Similar appeals to grant official recognition to Rusyns in Ukraine were already issued by the Transcarpathian Oblast Council in 1992 and 2002. But official Kyiv ignored them.
Will the situation repeat itself this time too?
Activists of the People's Council of Transcarpathian Rusyns (NRRZ), an umbrella organization claiming to represent the interests of all Rusyns in the oblast, believe that it will not.
Rusyns In High Places
There are at least two reasons for their optimism.
First, after President Viktor Yushchenko came to power and political life in Ukraine became more democratic, Rusyns in Transcarpathia managed to organize several cultural events with official support and to present their cause on local television, where they were allowed to speak in their mother tongue. This year Rusyns also opened 26 Sunday schools instructing in the Rusyn language and culture.
Second, the Rusyn movement now seems to have an advocate with meaningful political leverage in Kyiv -- Viktor Baloha, former Transcarpathian governor and former emergency situations minister. Baloha -- a councilor of the Transcarpathian Oblast Council, who backed last week's appeal for the official recognition of Rusyns -- was recently appointed by President Yushchenko as head of the presidential staff.
NRRZ deputy head Fedir Shandor tells RFE/RL's Ukrainian Service that a nationality status for Ukraine's Rusyns would considerably boost their efforts toward developing their linguistic and cultural heritage, which they see as distinct from Ukrainian.
"According to the census in December 2001, 10,069 people [in Transcarpathian Oblast] declared themselves to be Rusyn. Thus, even despite the fact that such a nationality is not in the [official] register, there are people considering themselves to be of Rusyn nationality," Shandor says.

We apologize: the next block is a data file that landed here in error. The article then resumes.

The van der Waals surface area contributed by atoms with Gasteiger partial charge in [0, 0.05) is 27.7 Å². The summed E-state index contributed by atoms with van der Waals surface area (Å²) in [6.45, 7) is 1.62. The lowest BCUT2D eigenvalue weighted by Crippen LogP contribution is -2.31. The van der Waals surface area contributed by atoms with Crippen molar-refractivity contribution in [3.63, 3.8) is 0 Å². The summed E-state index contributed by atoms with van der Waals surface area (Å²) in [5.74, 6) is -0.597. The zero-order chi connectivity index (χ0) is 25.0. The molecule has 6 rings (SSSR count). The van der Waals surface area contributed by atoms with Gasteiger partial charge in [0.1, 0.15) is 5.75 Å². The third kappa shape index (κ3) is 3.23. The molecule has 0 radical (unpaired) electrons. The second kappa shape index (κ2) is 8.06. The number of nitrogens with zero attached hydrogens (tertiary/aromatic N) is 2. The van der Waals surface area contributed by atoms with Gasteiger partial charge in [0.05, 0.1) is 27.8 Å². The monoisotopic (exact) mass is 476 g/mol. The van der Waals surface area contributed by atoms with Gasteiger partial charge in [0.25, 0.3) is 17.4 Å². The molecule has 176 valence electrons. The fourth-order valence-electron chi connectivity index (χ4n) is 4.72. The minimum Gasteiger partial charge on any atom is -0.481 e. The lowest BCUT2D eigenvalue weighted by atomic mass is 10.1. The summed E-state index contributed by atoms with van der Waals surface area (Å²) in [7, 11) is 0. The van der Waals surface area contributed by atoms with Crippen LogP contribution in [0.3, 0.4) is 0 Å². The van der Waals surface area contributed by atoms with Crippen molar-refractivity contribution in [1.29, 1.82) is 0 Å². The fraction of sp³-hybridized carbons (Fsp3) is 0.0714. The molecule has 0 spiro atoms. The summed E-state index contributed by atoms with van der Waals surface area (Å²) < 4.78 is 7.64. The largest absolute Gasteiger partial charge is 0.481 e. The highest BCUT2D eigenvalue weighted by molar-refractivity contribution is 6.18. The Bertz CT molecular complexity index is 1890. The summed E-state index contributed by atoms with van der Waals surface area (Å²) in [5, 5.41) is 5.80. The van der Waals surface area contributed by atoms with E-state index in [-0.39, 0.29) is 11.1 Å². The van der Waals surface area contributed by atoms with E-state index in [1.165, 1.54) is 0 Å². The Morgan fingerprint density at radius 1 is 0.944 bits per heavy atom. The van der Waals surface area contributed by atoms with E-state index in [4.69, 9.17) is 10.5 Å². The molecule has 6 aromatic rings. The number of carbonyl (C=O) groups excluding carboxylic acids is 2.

According to Shandor, the most urgent tasks for Transcarpathian Rusyns include launching a regular television program in the Rusyn vernacular, establishing a chair of Rusyn studies at a university in Uzhhorod, the capital of Transcarpathian Oblast, and working out a standardized version of the written Rusyn language.
Some estimates say there may be as many as 1.5 million people of Rusyn origin, first of all in Ukraine, Slovakia, Poland, the United States, and Canada. But their Rusyn identity is generally weak, primarily because Rusyns have never had their own state or political independence.
The history of Rusyns -- East Slavic inhabitants of the Carpathian Mountains -- is quite convoluted and subject to many scholarly controversies.
Throughout the 19th century and until World War I, when overwhelmingly rural and agricultural Rusyns produced their own intelligentsia and articulated the idea of their ethnic distinctiveness, their fatherland -- Transcarpathia (Carpathian Rus) -- belonged to the Austro-Hungary.
After World War I and the breakup of the Austro-Hungarian state, most of Transcarpathia found itself within the borders of Czechoslovakia, where Rusyns enjoyed a sort of self-rule with their own governor, schools, a national anthem, and a national theater.